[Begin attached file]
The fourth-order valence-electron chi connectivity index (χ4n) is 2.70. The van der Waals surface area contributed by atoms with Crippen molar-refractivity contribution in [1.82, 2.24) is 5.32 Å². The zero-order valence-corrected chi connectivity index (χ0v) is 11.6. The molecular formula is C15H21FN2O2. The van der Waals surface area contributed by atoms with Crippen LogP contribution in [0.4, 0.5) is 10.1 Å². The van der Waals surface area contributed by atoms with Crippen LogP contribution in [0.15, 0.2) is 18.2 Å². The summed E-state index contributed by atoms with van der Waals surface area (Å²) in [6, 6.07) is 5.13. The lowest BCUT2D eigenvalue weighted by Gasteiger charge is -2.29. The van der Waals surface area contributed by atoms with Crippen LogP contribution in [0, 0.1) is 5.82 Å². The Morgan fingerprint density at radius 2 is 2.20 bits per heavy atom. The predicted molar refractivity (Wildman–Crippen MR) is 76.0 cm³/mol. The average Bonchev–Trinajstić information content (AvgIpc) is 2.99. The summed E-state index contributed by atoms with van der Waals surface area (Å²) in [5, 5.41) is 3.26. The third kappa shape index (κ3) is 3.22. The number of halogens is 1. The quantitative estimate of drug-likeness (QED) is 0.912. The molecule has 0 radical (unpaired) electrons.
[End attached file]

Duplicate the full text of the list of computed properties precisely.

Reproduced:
The fourth-order valence-electron chi connectivity index (χ4n) is 2.70. The van der Waals surface area contributed by atoms with Crippen molar-refractivity contribution in [1.82, 2.24) is 5.32 Å². The zero-order valence-corrected chi connectivity index (χ0v) is 11.6. The molecular formula is C15H21FN2O2. The van der Waals surface area contributed by atoms with Crippen LogP contribution in [0.4, 0.5) is 10.1 Å². The van der Waals surface area contributed by atoms with Crippen LogP contribution in [0.15, 0.2) is 18.2 Å². The summed E-state index contributed by atoms with van der Waals surface area (Å²) in [6, 6.07) is 5.13. The lowest BCUT2D eigenvalue weighted by Gasteiger charge is -2.29. The van der Waals surface area contributed by atoms with Crippen LogP contribution in [0, 0.1) is 5.82 Å². The Morgan fingerprint density at radius 2 is 2.20 bits per heavy atom. The predicted molar refractivity (Wildman–Crippen MR) is 76.0 cm³/mol. The average Bonchev–Trinajstić information content (AvgIpc) is 2.99. The summed E-state index contributed by atoms with van der Waals surface area (Å²) in [5, 5.41) is 3.26. The third kappa shape index (κ3) is 3.22. The number of halogens is 1. The quantitative estimate of drug-likeness (QED) is 0.912. The molecule has 0 radical (unpaired) electrons.